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Both Lentz and Turmes (pictured), have since taken a u-turn on the EU withdrawal, distancing themselves from previous positions. Turmes, it must be said, continues to be visible with a range of green-type groups regularly denouncing the ECT. Many other countries in the meeting called for the existing recruitment procedure to be respected and for the public hearing between the two candidates, scheduled for April 20th, to go ahead.

Adrenalin levels continued to run high throughout the meeting, which ran massively into overtime. The Armenian Chairmanship of the event, which presides over the ECC in 2021, called for calm. Despite the EU’s preponderance in the process, the Armenian Chair insisted that the views of all parties, as well as the recruitment procedure, should be respected.

Some countries appealed to the EU that no decision can be taken by the Conference on the basis of a subjective opinion about a candidate predominantly made only by one delegation. A healthy debate between the two candidates should take place on April 20th, as cemented in the rules, seemed to be the view of many.

Arise ye ‘Grey Cardinal’ and reveal yourself to the faithful.

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This intervention appeared to swing the tide of the highly charged Conference meeting into the EU’s favour, according to well informed sources.

A vote within the Conference endorsing Lentz as the sole candidate for the post of Secretary General was then proposed by the Commission officials, as a means of breaking the impasse, or perhaps as a way of imposing their will on the other conference delegates. Only two hands were raised in favour: that of the EU/Commission and the Delegation from Switzerland, which seems to be annoyed at Rusnak for a host of reasons not clearly understood.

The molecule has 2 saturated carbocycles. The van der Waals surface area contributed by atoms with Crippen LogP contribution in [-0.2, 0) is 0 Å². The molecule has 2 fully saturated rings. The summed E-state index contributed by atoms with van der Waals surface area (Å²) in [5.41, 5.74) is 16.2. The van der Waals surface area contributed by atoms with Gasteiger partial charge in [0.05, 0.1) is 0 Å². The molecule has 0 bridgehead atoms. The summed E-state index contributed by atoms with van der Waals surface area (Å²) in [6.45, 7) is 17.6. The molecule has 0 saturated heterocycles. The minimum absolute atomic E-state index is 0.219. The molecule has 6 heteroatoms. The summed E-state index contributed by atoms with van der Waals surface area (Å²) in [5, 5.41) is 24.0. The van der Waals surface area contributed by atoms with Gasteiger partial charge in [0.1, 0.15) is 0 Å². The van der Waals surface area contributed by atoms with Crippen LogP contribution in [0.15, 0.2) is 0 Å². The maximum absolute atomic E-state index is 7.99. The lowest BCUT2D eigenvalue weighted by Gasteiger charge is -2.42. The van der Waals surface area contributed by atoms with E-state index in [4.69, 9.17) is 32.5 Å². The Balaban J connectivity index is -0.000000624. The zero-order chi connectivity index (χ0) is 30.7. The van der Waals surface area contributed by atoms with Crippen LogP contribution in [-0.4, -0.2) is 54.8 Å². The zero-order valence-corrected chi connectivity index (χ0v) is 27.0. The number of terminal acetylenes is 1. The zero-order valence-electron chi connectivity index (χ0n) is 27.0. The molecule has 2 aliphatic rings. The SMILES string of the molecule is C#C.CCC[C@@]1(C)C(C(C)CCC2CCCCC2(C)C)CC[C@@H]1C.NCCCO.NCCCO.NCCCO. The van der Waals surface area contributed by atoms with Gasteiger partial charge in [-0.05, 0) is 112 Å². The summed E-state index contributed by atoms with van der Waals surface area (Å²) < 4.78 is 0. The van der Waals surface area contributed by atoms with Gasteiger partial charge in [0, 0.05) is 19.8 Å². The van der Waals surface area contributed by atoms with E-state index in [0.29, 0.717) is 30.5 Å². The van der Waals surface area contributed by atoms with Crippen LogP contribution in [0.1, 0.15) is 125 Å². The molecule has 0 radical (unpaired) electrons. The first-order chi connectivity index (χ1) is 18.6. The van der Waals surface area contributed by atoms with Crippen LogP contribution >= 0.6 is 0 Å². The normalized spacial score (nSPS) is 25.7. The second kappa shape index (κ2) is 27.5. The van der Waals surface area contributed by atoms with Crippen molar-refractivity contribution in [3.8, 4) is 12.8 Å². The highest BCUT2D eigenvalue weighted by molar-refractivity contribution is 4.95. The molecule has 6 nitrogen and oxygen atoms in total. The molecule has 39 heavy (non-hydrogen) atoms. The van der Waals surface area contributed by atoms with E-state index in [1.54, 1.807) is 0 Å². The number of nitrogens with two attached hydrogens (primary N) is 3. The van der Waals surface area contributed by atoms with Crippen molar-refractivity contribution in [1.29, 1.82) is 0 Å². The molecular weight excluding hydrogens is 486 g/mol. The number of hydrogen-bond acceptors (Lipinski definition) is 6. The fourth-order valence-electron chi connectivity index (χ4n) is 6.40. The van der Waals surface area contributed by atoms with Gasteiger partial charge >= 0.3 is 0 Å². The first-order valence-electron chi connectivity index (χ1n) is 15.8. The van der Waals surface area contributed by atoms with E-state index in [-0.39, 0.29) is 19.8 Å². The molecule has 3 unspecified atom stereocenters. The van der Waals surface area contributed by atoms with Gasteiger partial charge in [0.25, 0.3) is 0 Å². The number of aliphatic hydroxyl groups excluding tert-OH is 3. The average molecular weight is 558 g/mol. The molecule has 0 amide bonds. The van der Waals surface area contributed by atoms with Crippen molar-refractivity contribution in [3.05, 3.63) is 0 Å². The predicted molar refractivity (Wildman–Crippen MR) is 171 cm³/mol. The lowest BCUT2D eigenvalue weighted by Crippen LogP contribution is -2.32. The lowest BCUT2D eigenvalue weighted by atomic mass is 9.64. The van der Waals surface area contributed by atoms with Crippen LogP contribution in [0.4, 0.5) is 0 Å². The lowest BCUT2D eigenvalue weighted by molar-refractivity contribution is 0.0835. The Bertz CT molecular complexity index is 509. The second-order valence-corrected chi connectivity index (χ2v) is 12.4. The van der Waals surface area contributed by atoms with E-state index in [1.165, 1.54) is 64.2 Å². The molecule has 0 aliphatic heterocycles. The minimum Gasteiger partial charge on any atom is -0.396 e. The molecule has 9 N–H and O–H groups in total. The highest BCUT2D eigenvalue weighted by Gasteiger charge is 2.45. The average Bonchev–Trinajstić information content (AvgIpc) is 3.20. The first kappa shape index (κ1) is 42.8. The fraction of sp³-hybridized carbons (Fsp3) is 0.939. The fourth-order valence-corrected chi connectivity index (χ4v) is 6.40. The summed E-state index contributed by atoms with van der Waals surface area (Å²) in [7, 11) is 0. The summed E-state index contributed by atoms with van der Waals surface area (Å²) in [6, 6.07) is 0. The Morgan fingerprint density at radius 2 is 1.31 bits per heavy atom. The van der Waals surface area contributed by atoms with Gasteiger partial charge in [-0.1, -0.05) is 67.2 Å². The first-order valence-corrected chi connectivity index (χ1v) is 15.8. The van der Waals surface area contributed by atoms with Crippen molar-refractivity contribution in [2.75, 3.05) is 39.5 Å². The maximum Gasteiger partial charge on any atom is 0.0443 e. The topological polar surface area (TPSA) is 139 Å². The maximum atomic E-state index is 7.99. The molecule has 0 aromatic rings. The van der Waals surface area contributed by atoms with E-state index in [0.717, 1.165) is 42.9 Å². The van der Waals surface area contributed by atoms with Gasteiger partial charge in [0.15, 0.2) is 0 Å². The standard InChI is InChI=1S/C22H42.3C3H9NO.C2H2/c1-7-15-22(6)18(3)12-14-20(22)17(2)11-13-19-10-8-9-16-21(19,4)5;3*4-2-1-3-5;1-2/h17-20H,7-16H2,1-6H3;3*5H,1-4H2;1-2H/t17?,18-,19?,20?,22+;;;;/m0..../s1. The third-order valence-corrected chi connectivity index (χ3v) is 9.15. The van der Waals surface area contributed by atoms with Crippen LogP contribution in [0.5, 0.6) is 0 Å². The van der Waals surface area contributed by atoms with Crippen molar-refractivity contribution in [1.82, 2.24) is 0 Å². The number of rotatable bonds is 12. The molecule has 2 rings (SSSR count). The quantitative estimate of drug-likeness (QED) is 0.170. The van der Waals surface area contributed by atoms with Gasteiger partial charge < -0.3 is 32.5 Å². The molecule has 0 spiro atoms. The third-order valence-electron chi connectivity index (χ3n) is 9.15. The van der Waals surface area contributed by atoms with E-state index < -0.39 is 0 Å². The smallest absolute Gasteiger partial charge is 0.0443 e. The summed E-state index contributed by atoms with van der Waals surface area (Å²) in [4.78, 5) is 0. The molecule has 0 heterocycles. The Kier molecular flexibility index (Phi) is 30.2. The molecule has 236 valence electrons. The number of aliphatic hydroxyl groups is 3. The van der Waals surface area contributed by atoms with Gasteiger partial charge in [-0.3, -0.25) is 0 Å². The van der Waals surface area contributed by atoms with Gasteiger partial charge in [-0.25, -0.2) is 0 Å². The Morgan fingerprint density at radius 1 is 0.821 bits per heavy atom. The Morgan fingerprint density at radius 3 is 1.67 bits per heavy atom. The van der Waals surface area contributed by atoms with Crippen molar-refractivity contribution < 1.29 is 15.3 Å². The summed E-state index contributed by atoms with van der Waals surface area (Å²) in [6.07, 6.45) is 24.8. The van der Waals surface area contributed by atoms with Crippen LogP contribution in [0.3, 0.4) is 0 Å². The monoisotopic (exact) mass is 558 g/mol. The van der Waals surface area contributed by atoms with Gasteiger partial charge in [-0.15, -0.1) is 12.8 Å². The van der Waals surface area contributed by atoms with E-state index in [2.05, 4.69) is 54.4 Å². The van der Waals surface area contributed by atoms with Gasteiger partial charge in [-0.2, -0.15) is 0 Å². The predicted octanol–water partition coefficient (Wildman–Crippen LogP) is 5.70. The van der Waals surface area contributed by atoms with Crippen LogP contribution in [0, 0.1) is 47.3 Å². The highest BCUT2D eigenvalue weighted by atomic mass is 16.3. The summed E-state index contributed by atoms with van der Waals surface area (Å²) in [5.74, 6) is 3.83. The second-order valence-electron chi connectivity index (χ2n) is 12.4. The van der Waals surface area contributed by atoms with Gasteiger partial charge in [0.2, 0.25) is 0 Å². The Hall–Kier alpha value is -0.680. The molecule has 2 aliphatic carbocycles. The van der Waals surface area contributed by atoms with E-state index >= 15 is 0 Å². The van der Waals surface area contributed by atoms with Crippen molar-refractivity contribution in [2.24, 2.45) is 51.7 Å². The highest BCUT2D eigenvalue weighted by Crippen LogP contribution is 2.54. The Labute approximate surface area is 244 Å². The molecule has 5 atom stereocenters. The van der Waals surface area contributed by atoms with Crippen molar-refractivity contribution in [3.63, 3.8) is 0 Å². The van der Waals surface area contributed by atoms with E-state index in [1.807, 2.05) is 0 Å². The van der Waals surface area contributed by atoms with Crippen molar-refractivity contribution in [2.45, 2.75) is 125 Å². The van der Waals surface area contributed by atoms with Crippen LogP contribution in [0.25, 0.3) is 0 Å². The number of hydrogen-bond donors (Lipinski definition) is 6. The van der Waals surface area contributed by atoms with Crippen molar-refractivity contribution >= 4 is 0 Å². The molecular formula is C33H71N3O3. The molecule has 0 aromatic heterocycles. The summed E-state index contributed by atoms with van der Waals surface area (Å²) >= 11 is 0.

All other countries abstained from voting, whilst a bloc of states maintained their rebellion against the EU Commission’s manoeuvres, trickery and what can be deemed as a blunt disregard for the rules of the Conference. There are 56 member countries in the ECC and the EU itself is also a member. The EU vote is supposed to represent a little less than half of the ECC members, although it is not clear that all 27 EU member states were aware of the Commission’s tricks in the handling of the Secretary General recruitment process.

In the end, as the vote took place online and in a highly disputed atmosphere, it is not yet clear whether the conference will decide to remove Rusnak from the contest, or whether the backbencher revolt will continue. Most ECC stakeholders understand that any decision dressed up by the EU as one made by the Conference to remove Rusnak, against the will of many of the member countries, will cast a giant shadow over Lentz’s own eligibility. This will continue to apply even if he should get the nod for the top job and will worsen relations between countries within the ECC. It will also likely put the negotiations on ECT modernisation under a cloud, a result that will only work in favour of the ECT critics.

Will the real barbarians please stand up?

U Rusnak New

The European Commission, as the EU’s top executive body, is widely seen as a force which actively promotes competition, transparency, the rule of law, human rights and democracy. It stands against abusive monopoly power and has not been standoffish in kicking the likes of Gazprom and the tech giants where it hurts. But on this occasion, it has become hell bent on monopolising the contest for the Energy Charter Secretary General with its sole candidate at the expense of any form of competition. It even seems to be engaging in some kind of callous game of rights denial, or prejudgment, with the very person that is Rusnak.

Yet another star is born in Brussels.

All ECC meetings are on the record, by the way, although access to the recordings is not open to the general public or to the media. That’s how these EU institutions work, I am afraid. And I hate to say it, but maybe Boris Johnson, Nigel Farage and Co were right after all.

Or is it two stars?

And a very final post-script to delve into. Nakata’s report, as well as the audit, were also pushed actively in the July 2019 meeting by, of all people, Guy Lentz.